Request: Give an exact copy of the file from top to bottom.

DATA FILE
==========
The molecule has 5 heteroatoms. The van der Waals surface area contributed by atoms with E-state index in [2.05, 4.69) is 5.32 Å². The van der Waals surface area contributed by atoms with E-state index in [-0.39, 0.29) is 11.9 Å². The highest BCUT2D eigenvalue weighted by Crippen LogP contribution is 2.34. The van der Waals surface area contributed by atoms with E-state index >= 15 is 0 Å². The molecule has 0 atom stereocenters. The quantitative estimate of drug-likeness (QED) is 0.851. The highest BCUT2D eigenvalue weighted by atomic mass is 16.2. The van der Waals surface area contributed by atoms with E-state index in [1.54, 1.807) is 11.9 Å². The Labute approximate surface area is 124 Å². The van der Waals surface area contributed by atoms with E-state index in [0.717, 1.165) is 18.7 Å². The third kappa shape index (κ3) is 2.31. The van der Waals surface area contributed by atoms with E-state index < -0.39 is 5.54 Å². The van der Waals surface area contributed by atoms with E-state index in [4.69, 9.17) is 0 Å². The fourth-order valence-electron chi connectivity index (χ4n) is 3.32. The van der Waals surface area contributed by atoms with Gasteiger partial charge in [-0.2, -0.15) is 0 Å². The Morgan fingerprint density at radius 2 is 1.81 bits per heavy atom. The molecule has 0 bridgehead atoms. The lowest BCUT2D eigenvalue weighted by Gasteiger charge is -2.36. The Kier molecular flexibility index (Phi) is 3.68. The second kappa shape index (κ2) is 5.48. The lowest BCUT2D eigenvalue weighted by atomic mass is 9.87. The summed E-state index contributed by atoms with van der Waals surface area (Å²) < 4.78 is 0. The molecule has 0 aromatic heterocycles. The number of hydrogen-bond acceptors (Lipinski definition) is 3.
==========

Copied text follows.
The molecule has 5 heteroatoms. The van der Waals surface area contributed by atoms with E-state index in [2.05, 4.69) is 5.32 Å². The van der Waals surface area contributed by atoms with E-state index in [-0.39, 0.29) is 11.9 Å². The highest BCUT2D eigenvalue weighted by Crippen LogP contribution is 2.34. The van der Waals surface area contributed by atoms with E-state index >= 15 is 0 Å². The molecule has 0 atom stereocenters. The quantitative estimate of drug-likeness (QED) is 0.851. The highest BCUT2D eigenvalue weighted by atomic mass is 16.2. The van der Waals surface area contributed by atoms with E-state index in [1.54, 1.807) is 11.9 Å². The Labute approximate surface area is 124 Å². The van der Waals surface area contributed by atoms with E-state index in [0.717, 1.165) is 18.7 Å². The third kappa shape index (κ3) is 2.31. The van der Waals surface area contributed by atoms with E-state index < -0.39 is 5.54 Å². The van der Waals surface area contributed by atoms with E-state index in [4.69, 9.17) is 0 Å². The fourth-order valence-electron chi connectivity index (χ4n) is 3.32. The van der Waals surface area contributed by atoms with Gasteiger partial charge in [-0.2, -0.15) is 0 Å². The Morgan fingerprint density at radius 2 is 1.81 bits per heavy atom. The molecule has 0 bridgehead atoms. The lowest BCUT2D eigenvalue weighted by Gasteiger charge is -2.36. The Kier molecular flexibility index (Phi) is 3.68. The second kappa shape index (κ2) is 5.48. The lowest BCUT2D eigenvalue weighted by atomic mass is 9.87. The summed E-state index contributed by atoms with van der Waals surface area (Å²) < 4.78 is 0. The molecule has 0 aromatic heterocycles. The number of hydrogen-bond acceptors (Lipinski definition) is 3.